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Migrants' intentions to return home and capital transfers: A study of Tongans and Samoans in Australia

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  • Dennis Ahlburg
  • Richard Brown

Abstract

This article examines the attributes of migrants from the Pacific island states of Tonga and Samoa living in Australia to assess the extent to which return migrants could contribute to the human and physical capital stock of the migrant-sending countries. It also examines the impact of intention to return on remittances and asset accumulation. The study finds that very few migrants plan to return home and very little evidence that those who plan to return embody significant human capital (education, experience and skills). Intention to return may be important, nevertheless, since those who plan to return remit significantly more than those that do not and also accumulate far more physical capital at home than those that do not intend to return.

Suggested Citation

  • Dennis Ahlburg & Richard Brown, 1998. "Migrants' intentions to return home and capital transfers: A study of Tongans and Samoans in Australia," Journal of Development Studies, Taylor & Francis Journals, vol. 35(2), pages 125-151.
  • Handle: RePEc:taf:jdevst:v:35:y:1998:i:2:p:125-151
    DOI: 10.1080/00220389808422567
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    Citations

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    Cited by:

    1. Diego Alberto Sandoval Herrera & María Fernanda Reyes Roa, 2012. "¿Por qué los migrantes envían remesas?: Repaso de las principales motivaciones microeconómicas," BORRADORES DE ECONOMIA 010036, BANCO DE LA REPÚBLICA.
    2. Brian Roberts & Malgorzata Markiewitz & Marjan Nikolov & Aleksandar Stojkov, 2008. "A Study On Determinants And Trends In Remittance Flows In Macedonia," Journal Articles, Center For Economic Analyses, pages 41-61, June.
    3. Social Policy and Population Section, Social Development Division, ESCAP., 2011. "Asia-Pacific Population Journal Volume 26, No. 4," Asia-Pacific Population Journal, United Nations Economic and Social Commission for Asia and the Pacific (ESCAP), vol. 26(4), pages 1-84, December.
    4. DeVoretz, Don J. & Vadean, Florin, 2006. "Social Relations and Remittances: Evidence from Canadian Micro Data," IZA Discussion Papers 2501, Institute for the Study of Labor (IZA).
    5. Manon Domingues Dos Santos & François-Charles Wolff, 2010. "Pourquoi les immigrés portugais veulent-ils tant retourner au pays ?," Economie & Prévision, La Documentation Française, vol. 0(4), pages 1-14.
    6. Tineke Fokkema & Eralba Cela & Elena Ambrosetti, 2013. "Giving from the Heart or from the Ego? Motives behind Remittances of the Second Generation in Europe," International Migration Review, Wiley Blackwell, vol. 47(3), pages 539-572, September.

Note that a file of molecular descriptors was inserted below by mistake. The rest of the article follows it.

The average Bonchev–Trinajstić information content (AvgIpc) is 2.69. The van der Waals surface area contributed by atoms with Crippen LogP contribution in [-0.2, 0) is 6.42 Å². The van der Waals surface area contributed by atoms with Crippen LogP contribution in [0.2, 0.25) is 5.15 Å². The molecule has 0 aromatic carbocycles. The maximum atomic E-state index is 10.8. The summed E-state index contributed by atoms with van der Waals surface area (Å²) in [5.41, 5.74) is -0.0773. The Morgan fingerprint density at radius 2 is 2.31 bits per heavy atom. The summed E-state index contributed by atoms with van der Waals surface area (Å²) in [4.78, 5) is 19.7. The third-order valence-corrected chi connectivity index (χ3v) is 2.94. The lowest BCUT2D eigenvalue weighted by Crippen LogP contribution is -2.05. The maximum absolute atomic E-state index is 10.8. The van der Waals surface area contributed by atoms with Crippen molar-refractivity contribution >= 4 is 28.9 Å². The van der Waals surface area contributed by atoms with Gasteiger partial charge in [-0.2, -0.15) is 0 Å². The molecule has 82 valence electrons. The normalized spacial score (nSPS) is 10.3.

7. Mukhopadhyay, Sankar & Zou, Miaomiao, 2018. "Will Skill-Based Immigration Policies Lead to Lower Remittances? An Analysis of the Relations between Education, Sponsorship, and Remittances," IZA Discussion Papers 11330, Institute for the Study of Labor (IZA).
    8. Yoko Niimi & Thai Hung Pham & Barry Reilly, 2009. "Determinants of Remittances: Recent Evidence Using Data on Internal Migrants in Vietnam," Asian Economic Journal, East Asian Economic Association, vol. 23(1), pages 19-39, March.
    9. Amuedo-Dorantes, Catalina & Mazzolari, Francesca, 2010. "Remittances to Latin America from migrants in the United States: Assessing the impact of amnesty programs," Journal of Development Economics, Elsevier, vol. 91(2), pages 323-335, March.
    10. Kasey Q. Maggard, 2004. "The role of social capital in the remittance decisions of Mexican migrants from 1969 to 2000," FRB Atlanta Working Paper 2004-29, Federal Reserve Bank of Atlanta.
    11. Odedokun, Matthew, 2003. "A Holistic Perception of Foreign Financing of Developing Countries' Private Sectors: Analysis and Description of Structure and Trends," WIDER Working Paper Series 001, World Institute for Development Economic Research (UNU-WIDER).
    12. Amin, Mohammad & Mattoo, Aaditya, 2007. "Migration from Zambia : ensuring temporariness through cooperation," Policy Research Working Paper Series 4145, The World Bank.
    13. Aaditya Mattoo & Lucy Payton, 2007. "Services Trade and Development : The Experience of Zambia," World Bank Publications, The World Bank, number 6697.
    14. Lee, Sang-Hyop & Sukrakarn, Nopparat & Choi, Jin-Young, 2011. "Repeat migration and remittances: Evidence from Thai migrant workers," Journal of Asian Economics, Elsevier, vol. 22(2), pages 142-151, April.
    15. DeVoretz, Don J. & Vadean, Florin, 2005. "A Model of Foreign-Born Transfers: Evidence from Canadian Micro Data," IZA Discussion Papers 1714, Institute for the Study of Labor (IZA).
    16. Richard P.C. Brown & Gareth Leeves & Nichola Kitson & Prabha Prayaga, 2015. "Give and Take or Give and Give: Charitable Giving in Migrant Households," Discussion Papers Series 547, School of Economics, University of Queensland, Australia.
    17. Filiz Garip, 2012. "An Integrated Analysis of Migration and Remittances: Modeling Migration as a Mechanism for Selection," Population Research and Policy Review, Springer;Southern Demographic Association (SDA), vol. 31(5), pages 637-663, October.
    18. Richard Brown & Jørgen Carling & Sonja Fransen & Melissa Siegel, 2014. "Measuring remittances through surveys," Demographic Research, Max Planck Institute for Demographic Research, Rostock, Germany, vol. 31(41), pages 1243-1274, November.
    19. Hirvonen, Kalle & Lilleør, Helene Bie, 2015. "Going Back Home: Internal Return Migration in Rural Tanzania," World Development, Elsevier, vol. 70(C), pages 186-202.

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